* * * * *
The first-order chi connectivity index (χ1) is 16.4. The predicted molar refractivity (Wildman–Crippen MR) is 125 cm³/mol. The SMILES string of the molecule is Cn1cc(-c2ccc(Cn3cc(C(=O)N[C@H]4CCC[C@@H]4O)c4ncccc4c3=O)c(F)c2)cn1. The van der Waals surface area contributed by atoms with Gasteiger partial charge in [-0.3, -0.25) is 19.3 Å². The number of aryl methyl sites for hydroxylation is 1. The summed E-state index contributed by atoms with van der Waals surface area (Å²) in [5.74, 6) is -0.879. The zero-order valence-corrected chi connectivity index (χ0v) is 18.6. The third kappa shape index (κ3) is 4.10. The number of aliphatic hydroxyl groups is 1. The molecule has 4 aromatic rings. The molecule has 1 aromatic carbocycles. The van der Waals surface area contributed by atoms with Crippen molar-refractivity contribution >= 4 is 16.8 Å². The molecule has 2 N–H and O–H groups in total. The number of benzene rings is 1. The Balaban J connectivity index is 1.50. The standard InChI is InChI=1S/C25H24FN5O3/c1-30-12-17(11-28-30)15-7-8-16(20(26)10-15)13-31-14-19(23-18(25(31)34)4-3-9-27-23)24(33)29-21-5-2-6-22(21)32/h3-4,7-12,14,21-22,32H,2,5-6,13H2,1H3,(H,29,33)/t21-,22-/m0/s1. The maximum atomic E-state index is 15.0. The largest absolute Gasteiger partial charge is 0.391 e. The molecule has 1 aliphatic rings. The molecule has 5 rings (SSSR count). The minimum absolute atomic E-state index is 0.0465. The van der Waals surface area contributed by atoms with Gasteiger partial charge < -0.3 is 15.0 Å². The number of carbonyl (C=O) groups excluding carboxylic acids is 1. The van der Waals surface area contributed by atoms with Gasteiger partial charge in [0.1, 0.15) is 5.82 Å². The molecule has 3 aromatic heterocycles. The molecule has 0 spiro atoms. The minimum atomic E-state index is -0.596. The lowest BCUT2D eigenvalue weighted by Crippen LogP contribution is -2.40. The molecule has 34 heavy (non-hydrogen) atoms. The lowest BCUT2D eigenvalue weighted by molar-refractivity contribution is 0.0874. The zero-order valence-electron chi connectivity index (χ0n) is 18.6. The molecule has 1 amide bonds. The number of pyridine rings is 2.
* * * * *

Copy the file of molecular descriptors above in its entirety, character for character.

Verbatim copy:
The first-order chi connectivity index (χ1) is 16.4. The predicted molar refractivity (Wildman–Crippen MR) is 125 cm³/mol. The SMILES string of the molecule is Cn1cc(-c2ccc(Cn3cc(C(=O)N[C@H]4CCC[C@@H]4O)c4ncccc4c3=O)c(F)c2)cn1. The van der Waals surface area contributed by atoms with Gasteiger partial charge in [-0.3, -0.25) is 19.3 Å². The number of aryl methyl sites for hydroxylation is 1. The summed E-state index contributed by atoms with van der Waals surface area (Å²) in [5.74, 6) is -0.879. The zero-order valence-corrected chi connectivity index (χ0v) is 18.6. The third kappa shape index (κ3) is 4.10. The number of aliphatic hydroxyl groups is 1. The molecule has 4 aromatic rings. The molecule has 1 aromatic carbocycles. The van der Waals surface area contributed by atoms with Crippen molar-refractivity contribution >= 4 is 16.8 Å². The molecule has 2 N–H and O–H groups in total. The number of benzene rings is 1. The Balaban J connectivity index is 1.50. The standard InChI is InChI=1S/C25H24FN5O3/c1-30-12-17(11-28-30)15-7-8-16(20(26)10-15)13-31-14-19(23-18(25(31)34)4-3-9-27-23)24(33)29-21-5-2-6-22(21)32/h3-4,7-12,14,21-22,32H,2,5-6,13H2,1H3,(H,29,33)/t21-,22-/m0/s1. The maximum atomic E-state index is 15.0. The largest absolute Gasteiger partial charge is 0.391 e. The molecule has 1 aliphatic rings. The molecule has 5 rings (SSSR count). The minimum absolute atomic E-state index is 0.0465. The van der Waals surface area contributed by atoms with Gasteiger partial charge < -0.3 is 15.0 Å². The number of carbonyl (C=O) groups excluding carboxylic acids is 1. The van der Waals surface area contributed by atoms with Gasteiger partial charge in [0.1, 0.15) is 5.82 Å². The molecule has 3 aromatic heterocycles. The molecule has 0 spiro atoms. The minimum atomic E-state index is -0.596. The lowest BCUT2D eigenvalue weighted by Crippen LogP contribution is -2.40. The molecule has 34 heavy (non-hydrogen) atoms. The lowest BCUT2D eigenvalue weighted by molar-refractivity contribution is 0.0874. The zero-order valence-electron chi connectivity index (χ0n) is 18.6. The molecule has 1 amide bonds. The number of pyridine rings is 2.